Chernobyl’s radiation-proof worms are unlocking a key field of cancer research

The Chernobyl site in northern Ukraine has been filled with deadly radiation since the 1986 nuclear meltdown, but a new study shows that microscopic worms at the site seem to be unaffected by the environment—and further study about the worms’ tolerance to radiation could help the future of cancer research.

In the study, published by the peer-reviewed journal Proceedings of the National Academy of Sciences, NYU researchers found that nearly 40 years after the disaster at Chernobyl, tiny worms called nematodes collected at the site of the disaster showed no discernible changes to their genetics. 

Through a series of tests, the researchers also found that the Chernobyl worms were no more or less likely to be tolerant of radiation than other non-Chernobyl worms of the same species, according to lead researcher and NYU post-doc Sophia Tintori.

Tintori cautioned that the type of tiny nematodes collected at the site (scientific name Oscheius tipulae) are pretty resilient to changes in environmental factors. Yet, by studying the range of resiliency to DNA damage in the worms, researchers can start to deduce why they differ and can then adapt those studies in the future to aid cancer research in humans. Long-term exposure even to low levels of radiation can slightly increase cancer risk in humans, according to the Environmental Protection Agency.

“We can better understand who’s at higher risk for certain types of cancers or who might be likely to respond to chemotherapies differently, and just have a better understanding of how that kind of risk works within a population,” Tintori told Fortune.

The NYU findings are also significant because researchers are still working to understand the full effects of the Chernobyl disaster. While scientists have conducted previous studies examining dogs, birds, and frogs from the area surrounding Chernobyl, those findings still don’t give us the full picture of the fallout in part because of the biological differences between animals.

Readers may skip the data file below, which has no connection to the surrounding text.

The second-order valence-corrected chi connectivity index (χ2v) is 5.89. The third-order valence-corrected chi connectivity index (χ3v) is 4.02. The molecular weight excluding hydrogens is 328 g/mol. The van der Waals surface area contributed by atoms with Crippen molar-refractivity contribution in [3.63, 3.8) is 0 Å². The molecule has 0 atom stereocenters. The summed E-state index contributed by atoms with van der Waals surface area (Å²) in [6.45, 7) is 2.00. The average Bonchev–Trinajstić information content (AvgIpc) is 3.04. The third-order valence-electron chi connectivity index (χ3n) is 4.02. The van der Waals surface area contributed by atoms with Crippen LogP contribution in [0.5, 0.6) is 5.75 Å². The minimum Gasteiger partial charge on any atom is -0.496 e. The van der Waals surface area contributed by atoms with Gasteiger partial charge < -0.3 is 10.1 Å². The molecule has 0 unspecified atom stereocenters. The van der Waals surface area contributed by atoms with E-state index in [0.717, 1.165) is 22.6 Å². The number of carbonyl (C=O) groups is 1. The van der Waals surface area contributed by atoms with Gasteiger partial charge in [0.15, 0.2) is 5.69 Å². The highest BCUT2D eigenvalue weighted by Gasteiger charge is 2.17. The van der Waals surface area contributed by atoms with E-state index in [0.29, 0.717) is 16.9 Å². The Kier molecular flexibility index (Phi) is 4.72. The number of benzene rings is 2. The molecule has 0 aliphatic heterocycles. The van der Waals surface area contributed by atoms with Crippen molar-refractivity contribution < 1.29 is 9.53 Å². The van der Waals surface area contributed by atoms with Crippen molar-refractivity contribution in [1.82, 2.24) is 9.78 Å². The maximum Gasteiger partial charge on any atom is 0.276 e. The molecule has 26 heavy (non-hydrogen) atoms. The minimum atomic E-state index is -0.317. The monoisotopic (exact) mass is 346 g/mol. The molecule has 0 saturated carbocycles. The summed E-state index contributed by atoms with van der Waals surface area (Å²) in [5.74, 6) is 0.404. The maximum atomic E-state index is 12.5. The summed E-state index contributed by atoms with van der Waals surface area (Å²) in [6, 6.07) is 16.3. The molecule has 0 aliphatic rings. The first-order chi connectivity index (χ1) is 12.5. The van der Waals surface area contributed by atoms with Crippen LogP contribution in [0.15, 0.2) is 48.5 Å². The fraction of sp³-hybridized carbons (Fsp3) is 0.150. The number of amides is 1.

The worms are particularly useful to understanding the effects of the Chernobyl disaster because they reproduce quickly, making it easier for researchers to test hypotheses, as they did for resilience to DNA damage, via multiple generations. Because the worms, which number in the millions, are essentially stuck in the conditions they were collected in thanks to cryopreservation, researchers can use them for tests for decades without worry, Tintori said.

“We can now start asking, What are the differences between those worms? What are the specific genetic differences that are allowing one to be more tolerant than the other and what are the differences in the biology of these animals?” Tintori said.

In order to get the samples, Tintori and her research team traveled to Ukraine and at times donned PPE while they collected samples of decomposing fruit and other rotting organic material from both high and low radioactive sites around Chernobyl. 

Later in the lab, the researchers put the samples in a piece of tissue paper within a closed funnel filled with some water. Overnight, the worms in the samples wiggled to the bottom and collected in the water.

To avoid the worst effects of high radiation, the researchers had to move fast to collect their samples. Because radiation can damage cells but isn’t visible to the naked eye, Tintori said at times she was on edge. 

“You can detect the radiation levels but you can’t detect what DNA is being damaged where in your body,” she said.

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